From wiki.visual-prolog.com

Revision as of 23:39, 5 February 2008 by Thomas Linder Puls (talk | contribs) (Signed)

In this program you find packages for communicating via the RS232-interface of a computer. There is a native-class for the external predicates and an api-class for the glue code. These two classes are the heart of the program.

Every port is seen as an object. So there is a serialport_class for interfacing. In that way it should be possible to use more ports at the same time.

To make RS232-communication possible between Visual Prolog and a microcontroller was the reason for building the program. The hardware demands are very small: pin two, three and ground is all that is needed. This means also that not all external predicates are present.

I had to use Kernel32.Lib which can be found in the Platform SDK from Microsoft. Distributing this library is not possible here. You have to get to the Microsoft-site for downloading the SDK, in case you do not have it already.

Furthermore, you have to use the commercial edition of VIP because the program uses multi-threading. That was unavoidable.

The program has been developed under Windows XP sp2 and I used the latest edition of VIP: version 7103. The library I use was downloaded two years ago. Very recently I tested the compiled program on a laptop under Vista with an USB to serial converter. I had no problems there so far.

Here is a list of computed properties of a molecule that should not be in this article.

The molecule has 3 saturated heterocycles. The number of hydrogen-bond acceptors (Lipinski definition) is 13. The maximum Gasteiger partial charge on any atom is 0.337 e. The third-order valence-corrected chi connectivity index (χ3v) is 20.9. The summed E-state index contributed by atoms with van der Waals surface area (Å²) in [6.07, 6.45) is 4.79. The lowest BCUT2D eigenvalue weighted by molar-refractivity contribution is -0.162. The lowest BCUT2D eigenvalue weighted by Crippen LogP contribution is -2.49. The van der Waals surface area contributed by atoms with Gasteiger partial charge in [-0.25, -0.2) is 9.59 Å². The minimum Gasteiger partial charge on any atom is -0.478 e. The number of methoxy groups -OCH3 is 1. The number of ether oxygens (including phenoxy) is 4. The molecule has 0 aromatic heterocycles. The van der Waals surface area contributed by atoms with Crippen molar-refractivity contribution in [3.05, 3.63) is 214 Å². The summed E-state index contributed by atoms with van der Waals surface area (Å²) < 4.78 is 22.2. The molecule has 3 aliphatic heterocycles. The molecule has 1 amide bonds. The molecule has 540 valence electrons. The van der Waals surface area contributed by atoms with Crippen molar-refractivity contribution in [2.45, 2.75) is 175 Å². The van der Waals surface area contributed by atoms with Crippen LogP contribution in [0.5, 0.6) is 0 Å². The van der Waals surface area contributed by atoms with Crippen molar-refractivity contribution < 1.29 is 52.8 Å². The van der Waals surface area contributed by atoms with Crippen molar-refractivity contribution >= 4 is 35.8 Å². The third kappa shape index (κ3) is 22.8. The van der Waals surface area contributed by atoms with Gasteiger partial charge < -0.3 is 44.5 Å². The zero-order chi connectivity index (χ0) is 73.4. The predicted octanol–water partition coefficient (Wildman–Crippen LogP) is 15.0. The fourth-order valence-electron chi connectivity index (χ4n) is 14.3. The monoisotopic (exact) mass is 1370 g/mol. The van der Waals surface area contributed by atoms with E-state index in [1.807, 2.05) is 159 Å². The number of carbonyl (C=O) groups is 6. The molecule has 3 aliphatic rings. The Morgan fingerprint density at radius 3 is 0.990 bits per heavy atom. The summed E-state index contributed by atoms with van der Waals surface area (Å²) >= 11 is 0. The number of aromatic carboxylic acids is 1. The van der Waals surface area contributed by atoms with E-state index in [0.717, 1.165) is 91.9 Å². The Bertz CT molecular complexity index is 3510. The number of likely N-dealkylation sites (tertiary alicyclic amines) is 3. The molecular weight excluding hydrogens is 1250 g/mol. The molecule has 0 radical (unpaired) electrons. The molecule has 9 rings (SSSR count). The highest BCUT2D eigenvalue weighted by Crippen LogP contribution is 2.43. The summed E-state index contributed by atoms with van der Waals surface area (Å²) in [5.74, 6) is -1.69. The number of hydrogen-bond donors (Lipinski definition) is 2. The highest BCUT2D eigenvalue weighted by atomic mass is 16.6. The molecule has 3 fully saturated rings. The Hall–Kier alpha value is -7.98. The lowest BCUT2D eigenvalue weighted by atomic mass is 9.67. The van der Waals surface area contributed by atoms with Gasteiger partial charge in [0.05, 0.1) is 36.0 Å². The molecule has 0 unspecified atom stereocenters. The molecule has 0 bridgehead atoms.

Using the packages, I wrote this test program for inspecting the RS232-communication at a very basic level. It reads out the buffer of a port at your command and you can send a byte sequence over the line. You should read the help file to discover how to do these things.

There is no protocol; just a byte sequence. If you should decide to use the packages then you might have to develop a protocol yourself.

Programming the RS232 port is not easy. I am afraid; you have to spit through the code to see how the predicates are used. At essential points, I made a short comment, especially in the user interface part, to make your live a little easier. I think you should start there. Then there are two examples, where you can see how events are handled.

If you want to give the program a try before downloading a library and so on, you can download the compiled program here: http://www.xs4all.nl/~hooijeb/index.html.

If you use two computers and a null modem cable, you are in business.

And if you have a robot, talking VIP to him is fun!

Contributed by Ben Hooijenga

Download the software